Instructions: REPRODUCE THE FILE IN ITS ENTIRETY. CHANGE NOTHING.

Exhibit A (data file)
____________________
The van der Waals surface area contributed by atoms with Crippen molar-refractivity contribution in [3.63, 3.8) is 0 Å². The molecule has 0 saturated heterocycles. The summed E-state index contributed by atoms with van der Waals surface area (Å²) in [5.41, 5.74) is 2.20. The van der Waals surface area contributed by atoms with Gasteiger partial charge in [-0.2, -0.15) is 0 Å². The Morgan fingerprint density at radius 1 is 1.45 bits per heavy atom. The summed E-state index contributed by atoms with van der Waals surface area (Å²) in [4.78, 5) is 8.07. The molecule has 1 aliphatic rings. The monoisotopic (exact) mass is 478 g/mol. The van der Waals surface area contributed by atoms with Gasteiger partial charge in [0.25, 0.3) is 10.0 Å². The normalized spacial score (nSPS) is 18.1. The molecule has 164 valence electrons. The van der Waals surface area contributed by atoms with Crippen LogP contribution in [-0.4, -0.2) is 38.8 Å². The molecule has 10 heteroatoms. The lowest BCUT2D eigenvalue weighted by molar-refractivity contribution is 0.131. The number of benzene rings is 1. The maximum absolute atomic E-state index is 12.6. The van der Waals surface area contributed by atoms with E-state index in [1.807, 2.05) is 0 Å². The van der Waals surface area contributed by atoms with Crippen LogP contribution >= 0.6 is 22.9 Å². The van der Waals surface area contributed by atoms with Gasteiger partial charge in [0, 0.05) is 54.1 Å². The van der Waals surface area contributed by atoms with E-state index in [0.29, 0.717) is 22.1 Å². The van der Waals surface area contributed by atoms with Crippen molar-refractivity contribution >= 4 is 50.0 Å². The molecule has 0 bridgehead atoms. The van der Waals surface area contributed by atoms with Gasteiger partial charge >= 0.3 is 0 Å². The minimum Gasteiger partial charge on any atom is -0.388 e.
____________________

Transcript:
The van der Waals surface area contributed by atoms with Crippen molar-refractivity contribution in [3.63, 3.8) is 0 Å². The molecule has 0 saturated heterocycles. The summed E-state index contributed by atoms with van der Waals surface area (Å²) in [5.41, 5.74) is 2.20. The van der Waals surface area contributed by atoms with Gasteiger partial charge in [-0.2, -0.15) is 0 Å². The Morgan fingerprint density at radius 1 is 1.45 bits per heavy atom. The summed E-state index contributed by atoms with van der Waals surface area (Å²) in [4.78, 5) is 8.07. The molecule has 1 aliphatic rings. The monoisotopic (exact) mass is 478 g/mol. The van der Waals surface area contributed by atoms with Gasteiger partial charge in [0.25, 0.3) is 10.0 Å². The normalized spacial score (nSPS) is 18.1. The molecule has 164 valence electrons. The van der Waals surface area contributed by atoms with Crippen LogP contribution in [-0.4, -0.2) is 38.8 Å². The molecule has 10 heteroatoms. The lowest BCUT2D eigenvalue weighted by molar-refractivity contribution is 0.131. The number of benzene rings is 1. The maximum absolute atomic E-state index is 12.6. The van der Waals surface area contributed by atoms with E-state index in [1.807, 2.05) is 0 Å². The van der Waals surface area contributed by atoms with Crippen LogP contribution >= 0.6 is 22.9 Å². The van der Waals surface area contributed by atoms with Gasteiger partial charge in [0, 0.05) is 54.1 Å². The van der Waals surface area contributed by atoms with E-state index in [0.29, 0.717) is 22.1 Å². The van der Waals surface area contributed by atoms with Crippen molar-refractivity contribution >= 4 is 50.0 Å². The molecule has 0 bridgehead atoms. The van der Waals surface area contributed by atoms with Gasteiger partial charge >= 0.3 is 0 Å². The minimum Gasteiger partial charge on any atom is -0.388 e.